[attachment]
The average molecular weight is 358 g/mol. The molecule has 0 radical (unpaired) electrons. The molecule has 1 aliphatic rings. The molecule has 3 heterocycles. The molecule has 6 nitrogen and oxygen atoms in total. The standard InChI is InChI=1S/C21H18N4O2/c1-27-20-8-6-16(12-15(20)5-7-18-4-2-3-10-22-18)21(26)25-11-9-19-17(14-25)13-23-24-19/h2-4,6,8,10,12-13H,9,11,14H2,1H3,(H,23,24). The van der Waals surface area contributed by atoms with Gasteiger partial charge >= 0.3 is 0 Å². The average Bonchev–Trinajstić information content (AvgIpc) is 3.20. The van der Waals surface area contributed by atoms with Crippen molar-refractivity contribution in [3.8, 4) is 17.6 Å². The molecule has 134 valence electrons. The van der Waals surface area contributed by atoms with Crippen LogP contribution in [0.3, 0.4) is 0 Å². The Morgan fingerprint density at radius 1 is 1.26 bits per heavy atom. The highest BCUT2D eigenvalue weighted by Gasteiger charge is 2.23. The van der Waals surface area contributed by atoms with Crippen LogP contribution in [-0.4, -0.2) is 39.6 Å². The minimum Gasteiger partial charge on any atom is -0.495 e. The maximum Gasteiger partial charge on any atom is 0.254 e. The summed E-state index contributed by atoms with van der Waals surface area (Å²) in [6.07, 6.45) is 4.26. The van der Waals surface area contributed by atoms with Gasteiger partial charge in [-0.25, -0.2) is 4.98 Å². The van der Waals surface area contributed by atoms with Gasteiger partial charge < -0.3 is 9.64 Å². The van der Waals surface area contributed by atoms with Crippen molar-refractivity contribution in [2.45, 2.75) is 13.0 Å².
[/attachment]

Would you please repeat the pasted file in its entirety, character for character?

The average molecular weight is 358 g/mol. The molecule has 0 radical (unpaired) electrons. The molecule has 1 aliphatic rings. The molecule has 3 heterocycles. The molecule has 6 nitrogen and oxygen atoms in total. The standard InChI is InChI=1S/C21H18N4O2/c1-27-20-8-6-16(12-15(20)5-7-18-4-2-3-10-22-18)21(26)25-11-9-19-17(14-25)13-23-24-19/h2-4,6,8,10,12-13H,9,11,14H2,1H3,(H,23,24). The van der Waals surface area contributed by atoms with Gasteiger partial charge >= 0.3 is 0 Å². The average Bonchev–Trinajstić information content (AvgIpc) is 3.20. The van der Waals surface area contributed by atoms with Crippen molar-refractivity contribution in [3.8, 4) is 17.6 Å². The molecule has 134 valence electrons. The van der Waals surface area contributed by atoms with Crippen LogP contribution in [0.3, 0.4) is 0 Å². The Morgan fingerprint density at radius 1 is 1.26 bits per heavy atom. The highest BCUT2D eigenvalue weighted by Gasteiger charge is 2.23. The van der Waals surface area contributed by atoms with Crippen LogP contribution in [-0.4, -0.2) is 39.6 Å². The minimum Gasteiger partial charge on any atom is -0.495 e. The maximum Gasteiger partial charge on any atom is 0.254 e. The summed E-state index contributed by atoms with van der Waals surface area (Å²) in [6.07, 6.45) is 4.26. The van der Waals surface area contributed by atoms with Gasteiger partial charge in [-0.25, -0.2) is 4.98 Å². The van der Waals surface area contributed by atoms with Gasteiger partial charge < -0.3 is 9.64 Å². The van der Waals surface area contributed by atoms with Crippen molar-refractivity contribution in [2.45, 2.75) is 13.0 Å².